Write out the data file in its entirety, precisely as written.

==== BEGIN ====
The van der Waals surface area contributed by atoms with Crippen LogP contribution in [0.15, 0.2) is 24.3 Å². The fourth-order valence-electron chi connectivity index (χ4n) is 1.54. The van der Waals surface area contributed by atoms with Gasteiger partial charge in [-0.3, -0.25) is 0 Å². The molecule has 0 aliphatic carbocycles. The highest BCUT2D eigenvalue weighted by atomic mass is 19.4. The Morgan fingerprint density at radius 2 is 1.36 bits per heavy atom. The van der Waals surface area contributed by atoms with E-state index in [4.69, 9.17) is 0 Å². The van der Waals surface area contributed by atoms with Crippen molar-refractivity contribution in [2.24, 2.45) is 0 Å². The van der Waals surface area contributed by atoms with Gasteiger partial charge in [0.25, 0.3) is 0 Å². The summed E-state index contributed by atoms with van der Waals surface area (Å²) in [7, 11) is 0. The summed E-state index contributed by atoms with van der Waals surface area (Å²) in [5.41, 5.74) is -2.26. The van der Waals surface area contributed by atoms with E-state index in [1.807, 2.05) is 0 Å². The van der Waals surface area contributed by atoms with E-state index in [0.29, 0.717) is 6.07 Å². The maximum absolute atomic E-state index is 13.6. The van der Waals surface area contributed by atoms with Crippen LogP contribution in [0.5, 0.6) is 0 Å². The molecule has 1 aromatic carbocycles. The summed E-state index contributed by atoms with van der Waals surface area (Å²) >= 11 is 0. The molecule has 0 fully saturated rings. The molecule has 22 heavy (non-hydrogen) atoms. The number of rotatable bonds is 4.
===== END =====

The van der Waals surface area contributed by atoms with Crippen LogP contribution in [0.15, 0.2) is 24.3 Å². The fourth-order valence-electron chi connectivity index (χ4n) is 1.54. The van der Waals surface area contributed by atoms with Gasteiger partial charge in [-0.3, -0.25) is 0 Å². The molecule has 0 aliphatic carbocycles. The highest BCUT2D eigenvalue weighted by atomic mass is 19.4. The Morgan fingerprint density at radius 2 is 1.36 bits per heavy atom. The van der Waals surface area contributed by atoms with E-state index in [4.69, 9.17) is 0 Å². The van der Waals surface area contributed by atoms with Crippen molar-refractivity contribution in [2.24, 2.45) is 0 Å². The van der Waals surface area contributed by atoms with Gasteiger partial charge in [0.25, 0.3) is 0 Å². The summed E-state index contributed by atoms with van der Waals surface area (Å²) in [7, 11) is 0. The summed E-state index contributed by atoms with van der Waals surface area (Å²) in [5.41, 5.74) is -2.26. The van der Waals surface area contributed by atoms with E-state index in [1.807, 2.05) is 0 Å². The van der Waals surface area contributed by atoms with E-state index in [0.29, 0.717) is 6.07 Å². The maximum absolute atomic E-state index is 13.6. The van der Waals surface area contributed by atoms with Crippen LogP contribution in [0.5, 0.6) is 0 Å². The molecule has 1 aromatic carbocycles. The summed E-state index contributed by atoms with van der Waals surface area (Å²) >= 11 is 0. The molecule has 0 fully saturated rings. The molecule has 22 heavy (non-hydrogen) atoms. The number of rotatable bonds is 4.